April 4, 2018

JOHNS HOPKINS UNIVERSITY
Physicians who are certified by the Florida Department of Health can register patients for medical marijuana.

JOHNS HOPKINS UNIVERSITY Physicians who are certified by the Florida Department of Health can register patients for medical marijuana.

MONROE COUNTY — When Florida called for wider use of medical marijuana in a November 2016 referendum landslide, Florida Keys voters stood in the advocacy vanguard.  

More than 80 percent of the Monroe County voters — 33,798 people — cast ballots favoring Amendment 2 to the Florida Constitution. Statewide, the medical-marijuana amendment passed with 71 percent of the vote.

Sixteen months later, effects of that vote are becoming more visible in the Keys.

The Iona Cannabis Clinic, a branch of a Fort Myers facility, recently opened in an Islamorada plaza at mile marker 81 to schedule advance appointments with Dr. Gregory Sonn, a physician with state authority to enter patients into the medical-marijuana registry so they can obtain the drug. 

“This is not a dispensary,” Tracy Timura, the clinic’s local director, said. “We are not selling marijuana. Dispensaries and medical facilities are completely separate.” 

Keys residents with approval to purchase medical marijuana now can travel to a mainland dispensary, or have it delivered directly by courier.  

Physicians who attend medical-marijuana educational courses are certified by the Florida Department of Health to register patients with specific diseases or conditions for marijuana use. Those conditions include cancer, epilepsy, multiple sclerosis, post-traumatic stress disorder and more.

The current list of 1,269 certified physicians posted by the state’s Office of Medical Marijuana Use shows five Key West doctors and three Key Largo doctors have been certified to write marijuana recommendations for patients. Other local physicians may be listed separately under their medical specialties with no address posted.  

In Monroe County and most Keys municipalities, elected officials imposed temporary moratoriums on opening medical-marijuana dispensaries following the 2016 vote, citing the need to establish regulations and proper zoning for dispensaries.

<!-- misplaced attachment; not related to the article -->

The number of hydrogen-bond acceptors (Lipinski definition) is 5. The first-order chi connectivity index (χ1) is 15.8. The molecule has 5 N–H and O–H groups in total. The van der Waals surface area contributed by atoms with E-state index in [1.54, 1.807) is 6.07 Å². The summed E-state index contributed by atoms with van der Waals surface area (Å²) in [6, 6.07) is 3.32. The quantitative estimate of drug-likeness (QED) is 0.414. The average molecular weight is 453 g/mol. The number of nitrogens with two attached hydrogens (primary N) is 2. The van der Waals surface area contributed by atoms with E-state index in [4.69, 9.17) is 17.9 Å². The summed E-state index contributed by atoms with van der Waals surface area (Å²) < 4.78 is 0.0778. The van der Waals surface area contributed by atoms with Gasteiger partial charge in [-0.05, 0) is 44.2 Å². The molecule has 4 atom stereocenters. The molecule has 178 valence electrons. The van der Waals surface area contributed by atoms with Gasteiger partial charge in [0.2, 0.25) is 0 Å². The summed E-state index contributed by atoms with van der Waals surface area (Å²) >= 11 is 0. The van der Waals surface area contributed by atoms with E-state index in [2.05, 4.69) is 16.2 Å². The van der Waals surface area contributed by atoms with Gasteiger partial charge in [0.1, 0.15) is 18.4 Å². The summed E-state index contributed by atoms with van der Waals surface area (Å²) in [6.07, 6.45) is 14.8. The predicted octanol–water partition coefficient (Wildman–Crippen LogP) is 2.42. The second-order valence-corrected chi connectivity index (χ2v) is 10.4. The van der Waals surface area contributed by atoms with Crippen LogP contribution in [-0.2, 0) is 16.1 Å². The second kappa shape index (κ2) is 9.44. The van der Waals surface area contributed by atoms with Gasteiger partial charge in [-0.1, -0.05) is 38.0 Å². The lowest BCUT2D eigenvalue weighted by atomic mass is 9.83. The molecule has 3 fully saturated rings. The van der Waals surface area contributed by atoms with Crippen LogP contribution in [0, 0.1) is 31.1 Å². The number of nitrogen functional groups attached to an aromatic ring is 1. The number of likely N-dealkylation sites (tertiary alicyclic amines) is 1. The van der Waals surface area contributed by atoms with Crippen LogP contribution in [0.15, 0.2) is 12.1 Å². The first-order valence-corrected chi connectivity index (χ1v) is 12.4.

Monroe County’s dispensary moratorium adopted in February 2017 remains in effect until October, unless the county commission “extends it or cuts it short,” County Attorney Bob Shillinger said in an email. 

The Marathon City Council last October approved, on a 4-1 vote, an ordinance that would allow a medical-marijuana dispensary to apply for a commercial permit in mixed-use zoning, with rules specifying that it must be at least 500 feet from any school. Information on whether any applications have been submitted was not available at press time. 

Islamorada Village Manager Seth Lawless said that municipality’s moratorium on dispensaries remains in effect.  

The Iona Cannabis Clinic holds its grand-opening event on April 20, a “420” date recognized by many supporters of loosening marijuana rules.  

“Dr. Sonn has been treating chronically ill patients for more than 20 years,” Timura said, “and has always been a proponent of treatment through natural medicine and lifestyle modification.

“He believes in being able to give the best available therapy,” she said, “especially if it allows patients to have the quality of life they would like while avoiding the major side effects that some pharmaceuticals can cause.”

Under Florida law, medical marijuana cannot be produced in a form that can be inhaled or smoked. 

“These products look like medicine,” Timura said. “There’s no confusing it with the stuff people can buy in Colorado.”

For more information on Florida’s medical-marijuana laws, visit flhealth.gov/ommu.

kwadlow@keysnews.com